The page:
The University of Winnipeg campus will be lit orange September 27 – 30 and closed on September 30 in recognition of National Day for Truth and Reconciliation, which is now a federal statutory holiday.
There will be virtual and in-person programming throughout the week dedicated to learning from Indigenous peoples and cultures along with honouring residential school Survivors. The UWSA will be hosting virtual workshops, limited in-person events, providing food and refreshments and giving away Every Child Matters orange shirts.
Students, staff, and faculty are encouraged to take this time to honour Survivors, their families, and communities. This can be done by taking part in commemorative community events and actively reading and listening to the history and legacy of residential schools.
“We honour the Residential School Survivors, families and communities for their resilience and persistent struggle for justice,” said Indigenous Academic Lead Dr. Lorena Fontaine. “As an intergenerational survivor, I stand in solidarity with you.”
Ten ways you can listen, learn and respond
1. Come together as a community. The UWSA is leading a series of activities during Truth and Reconciliation Week. Visit the UWSA Truth and Reconciliation Week website for the full schedule of events.
2. Participate in Orange Shirt Day and attend virtual events hosted by the National Centre for Truth and Reconciliation.
3. Read Truth and Reconciliation Commission (TRC)’s 94 Calls to Action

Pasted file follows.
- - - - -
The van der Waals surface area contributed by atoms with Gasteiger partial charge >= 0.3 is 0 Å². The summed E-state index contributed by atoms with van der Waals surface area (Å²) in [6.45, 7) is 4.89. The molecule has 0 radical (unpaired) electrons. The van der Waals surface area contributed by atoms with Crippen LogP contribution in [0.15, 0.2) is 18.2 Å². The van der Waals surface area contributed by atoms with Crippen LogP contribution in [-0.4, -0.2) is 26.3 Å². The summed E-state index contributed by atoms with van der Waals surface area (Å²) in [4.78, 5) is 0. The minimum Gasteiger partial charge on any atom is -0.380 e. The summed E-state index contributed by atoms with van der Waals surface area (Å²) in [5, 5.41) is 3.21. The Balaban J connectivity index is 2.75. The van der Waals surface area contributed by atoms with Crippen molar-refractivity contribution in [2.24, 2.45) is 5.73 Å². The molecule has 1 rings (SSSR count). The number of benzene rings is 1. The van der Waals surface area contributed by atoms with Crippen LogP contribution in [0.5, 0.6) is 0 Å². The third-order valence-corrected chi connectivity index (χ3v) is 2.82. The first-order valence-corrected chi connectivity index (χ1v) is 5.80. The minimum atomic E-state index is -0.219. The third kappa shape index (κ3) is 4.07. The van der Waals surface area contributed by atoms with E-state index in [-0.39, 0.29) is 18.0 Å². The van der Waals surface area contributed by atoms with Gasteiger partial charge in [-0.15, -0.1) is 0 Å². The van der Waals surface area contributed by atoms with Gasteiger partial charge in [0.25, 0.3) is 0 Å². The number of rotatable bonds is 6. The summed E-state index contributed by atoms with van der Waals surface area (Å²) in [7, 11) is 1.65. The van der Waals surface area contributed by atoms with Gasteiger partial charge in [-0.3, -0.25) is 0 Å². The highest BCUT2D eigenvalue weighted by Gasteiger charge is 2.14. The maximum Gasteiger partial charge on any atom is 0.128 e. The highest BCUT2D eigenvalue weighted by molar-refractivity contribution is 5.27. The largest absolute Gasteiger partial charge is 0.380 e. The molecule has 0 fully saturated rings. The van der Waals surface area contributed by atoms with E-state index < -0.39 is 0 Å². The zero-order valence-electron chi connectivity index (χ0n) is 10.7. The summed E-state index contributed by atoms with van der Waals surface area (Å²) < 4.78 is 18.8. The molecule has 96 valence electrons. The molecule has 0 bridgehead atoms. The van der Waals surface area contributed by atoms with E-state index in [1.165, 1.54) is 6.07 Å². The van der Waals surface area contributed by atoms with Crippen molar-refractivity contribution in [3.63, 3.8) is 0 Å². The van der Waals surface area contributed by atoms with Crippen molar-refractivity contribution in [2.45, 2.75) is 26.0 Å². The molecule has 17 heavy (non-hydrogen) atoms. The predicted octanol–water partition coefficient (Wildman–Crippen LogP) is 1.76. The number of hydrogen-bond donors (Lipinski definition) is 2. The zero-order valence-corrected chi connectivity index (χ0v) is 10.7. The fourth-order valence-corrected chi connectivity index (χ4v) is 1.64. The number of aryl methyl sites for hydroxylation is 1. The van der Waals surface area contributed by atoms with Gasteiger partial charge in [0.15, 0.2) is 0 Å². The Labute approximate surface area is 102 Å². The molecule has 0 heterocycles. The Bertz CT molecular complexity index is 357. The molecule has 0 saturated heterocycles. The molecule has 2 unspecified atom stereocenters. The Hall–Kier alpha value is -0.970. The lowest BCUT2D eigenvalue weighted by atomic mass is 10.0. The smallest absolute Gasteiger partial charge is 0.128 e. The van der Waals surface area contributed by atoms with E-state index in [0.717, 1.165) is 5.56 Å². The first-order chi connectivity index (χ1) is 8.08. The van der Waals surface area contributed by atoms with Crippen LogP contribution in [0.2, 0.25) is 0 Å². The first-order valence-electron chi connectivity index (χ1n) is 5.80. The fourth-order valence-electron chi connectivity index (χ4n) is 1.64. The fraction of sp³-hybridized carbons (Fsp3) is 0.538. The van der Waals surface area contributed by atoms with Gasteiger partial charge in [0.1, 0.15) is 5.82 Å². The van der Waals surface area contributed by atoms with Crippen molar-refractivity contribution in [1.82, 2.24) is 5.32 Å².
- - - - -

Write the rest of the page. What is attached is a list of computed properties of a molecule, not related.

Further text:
4. Read the United Nations Declaration on the Rights of Indigenous People and the Upcoming Decade of Indigenous Languages (2022-2032) to focus on Indigenous language user’s human rights.
5. Read about the Aboriginal Justice Inquiry which was established in response to the deaths of JJ Harper and Helen Betty Osborne. On campus, the Helen Betty Osborne Building is named in remembrance of Osborne and many other Aboriginal woman whose lives have been marked by violence.
6. Read Reclaiming Power and Place: The Final Report of the National Inquiry into Missing and Murdered Indigenous Women and Girls.
7. Learn Ojibway by listening to Aakoziiwigamig: An Ojibwe Radio Drama.
8. Grow your understanding by watching archived episodes of the Weweni Lecture Series, such as Indigenous Health and Wellbeing in Times of Pandemic.
9. Watch Birth of a Family, which tells the story of four siblings piecing together their shared history after being removed from their young Dene mother during the infamous 60’s scoop.
10. Visit the Kapabamayak Achaak Healing Forest in St. John’s Park, located in Winnipeg’s north end; a living memorial to Indigenous children and families lost to or affected by the residential school system.
You can find more learning resources, as well as information about The University of Winnipeg community’s commitment to supporting the recommendations of the TRC’s Calls to Action on UWinnipeg’s Supporting TRC’s Calls to Action website.
“All Canadians have inherited this legacy and must embrace the responsibility for reconciliation,” said Interim President and Vice-Chancellor, Dr. James Currie. “Recognizing September 30 as National Day for Truth and Reconciliation is a start. As we come to grips with the magnitude of Canada’s residential school history and our place in it, we must also consider the actions required for reconciliation.”
While we are proud of the work taking place to advance reconciliation, we know there is much more work to be done. If you are a member of the university community that has taken part in an initiative that contributes to Truth and Reconciliation, please email firstname.lastname@example.org